Jordan Peacock

IMEF Marines & "Bugs"

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At last, my two remaining IMEF trooper figures came in my friendly local game store, and I got them painted up to join the rest of the squad.

 

Reaper P-65 #65089 (Reggie Van Zandt, Intergalactic Marine) & Chronoscope #50274 (Sarah Blitzer, IMEF Sniper)

2012-07-19-reaper-50274-65089-imef-marines.jpg

 

For Reggie, after some consideration (and concerns about the P-65 metal compared to regular Reaper miniatures), I decided to go with the slightly-cheaper P-65 version (with lead-based pewter). As far as I'm concerned, any differences in the handling of the metal are negligible; I have no plans to go throwing this figure against any hard surfaces, so I hope the "softer" metal will suffice. So far, it seems to be holding up just fine.

 

For Sarah, the original mini was conspicuously under-armored in the chest area. At first, I had wondered whether "Sarah" was just a generic sci-fi miniature who'd been lumped in with the IMEF just for naming purposes, but upon actually getting the figure and painting it, I could see that there were certain design cues in the gun body, the armored knee guards, and in the goggles and headgear that seemed to fit with the rest of the IMEF troopers. Still, the lack of that breastplate and the IMEF insignia was unfortunate in my opinion.

 

I had planned on using Instant Mold and Apoxie Sculpt to "cut-and-paste" the breastplate piece from the Nick Stone model, but while that worked for my Jean Paul DuChamps/Werewolf conversion, it really didn't work here: Simply put, her shoulders are narrower, and the proportions are off. So, I just had to wing it with the Apoxie Sculpt. Alas, it shows, especially when you can see a side-by-side comparison of Reggie and Sarah, but I think it still gets the idea across (and I still prefer the figure this way to the unarmored original).

 

Both figures here have been re-based on War Cast Studios 25mm industrial round bases (http://www.warcaststudios.com) as with most of the other IMEF troopers.

 

Now I just have to put some serious work into giving these guys a derelict spaceship to roam around and hunt "bug aliens" in.

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Excellent work all around. I especially like the werewolf conversion.

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Very well done! I think you'll have one awesome sci-fi adventure with all these guys!

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Diggin' the Werewolf conversion! Awesome squad, altogether!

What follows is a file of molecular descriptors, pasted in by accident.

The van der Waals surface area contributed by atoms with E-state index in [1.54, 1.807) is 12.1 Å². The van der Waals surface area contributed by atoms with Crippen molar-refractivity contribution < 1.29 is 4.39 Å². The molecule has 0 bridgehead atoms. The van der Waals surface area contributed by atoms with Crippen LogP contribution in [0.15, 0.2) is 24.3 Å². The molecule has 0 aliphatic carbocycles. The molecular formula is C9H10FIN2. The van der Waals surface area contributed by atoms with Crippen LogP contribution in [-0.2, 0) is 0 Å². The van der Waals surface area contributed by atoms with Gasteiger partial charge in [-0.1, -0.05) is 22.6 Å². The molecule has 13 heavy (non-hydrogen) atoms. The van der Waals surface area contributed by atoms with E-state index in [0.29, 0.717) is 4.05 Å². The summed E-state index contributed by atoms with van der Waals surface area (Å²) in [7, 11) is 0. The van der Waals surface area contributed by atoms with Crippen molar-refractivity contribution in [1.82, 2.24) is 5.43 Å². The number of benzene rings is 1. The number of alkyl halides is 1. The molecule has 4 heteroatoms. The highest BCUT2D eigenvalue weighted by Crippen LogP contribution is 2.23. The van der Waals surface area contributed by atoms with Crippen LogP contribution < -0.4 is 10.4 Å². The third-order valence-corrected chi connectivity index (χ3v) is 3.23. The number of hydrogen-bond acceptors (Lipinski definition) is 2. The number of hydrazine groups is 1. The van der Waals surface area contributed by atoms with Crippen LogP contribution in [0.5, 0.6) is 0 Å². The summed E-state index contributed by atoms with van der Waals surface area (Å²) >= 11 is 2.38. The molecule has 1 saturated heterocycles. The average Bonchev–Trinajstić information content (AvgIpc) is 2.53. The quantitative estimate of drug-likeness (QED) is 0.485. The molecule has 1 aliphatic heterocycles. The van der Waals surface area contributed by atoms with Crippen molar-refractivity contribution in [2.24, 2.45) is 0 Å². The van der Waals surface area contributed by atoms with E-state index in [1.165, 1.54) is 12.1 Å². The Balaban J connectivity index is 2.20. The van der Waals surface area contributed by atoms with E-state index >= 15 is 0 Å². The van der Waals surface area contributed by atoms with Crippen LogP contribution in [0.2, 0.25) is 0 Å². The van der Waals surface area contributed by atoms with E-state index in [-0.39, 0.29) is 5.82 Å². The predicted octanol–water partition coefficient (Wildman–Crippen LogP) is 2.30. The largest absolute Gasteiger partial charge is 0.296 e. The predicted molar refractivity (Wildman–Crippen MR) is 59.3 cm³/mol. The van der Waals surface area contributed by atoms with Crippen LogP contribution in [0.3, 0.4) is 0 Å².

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I've been aiming to build up my collection of things for the IMEF troopers to blow up (for a future sci-fi/cyberpunk campaign), and one possibility that caught my eye was to go the "cyberpocalypse" route with some robots/cyborgs. It helps that my Friendly Local Game Store has the Cyber-Reavers at a discount, so the per-figure cost is much less than just about any other pewter sci-fi adversary I might go for.

 

Reaper Chronoscope #50097 Cyber-Reavers (initial batch)

2012-08-29-reaper-chronoscope-50097-cyber-reavers.jpg

 

This has got to be one of the easiest paint jobs I could hope for. To get a "burnished metal" look, all I had to do was to apply some slightly watered-down black acrylic paint to the BARE METAL, then wipe off the high points before the paint had time to start drying and developing a "skin." (If it starts to dry, there's a high chance of more paint pulling away than intended.) As a result, the low points retain the black paint, for shadowing, and even a little bit of black paint remains in small "pores" in the metal, giving it a slightly burnished look. Details such as glowing dot eyes can be added later (first with a dot of white, then going back with a dot of red, then doing a bit of clean-up with black and a fine brush for any "splash.")

 

This was so easy, I couldn't help but go for a few more.

 

Reaper Chronoscope #50097 Cyber-Reavers (4 sets)

2012-10-12-chronoscope-50097-cyberreavers-group.jpg

 

Once I replenished my stock of War Cast Studios "industrial" 25mm resin bases at my Friendly Local Game Store (and picked up some of the new "industrial tech" bases -- http://www.warcaststudios.com/home?page=shop.product_details&category_id=15&flypage=flypage.tpl&product_id=67), I went ahead and based and painted the rest of my Cyber-Reavers.

 

Model Variation: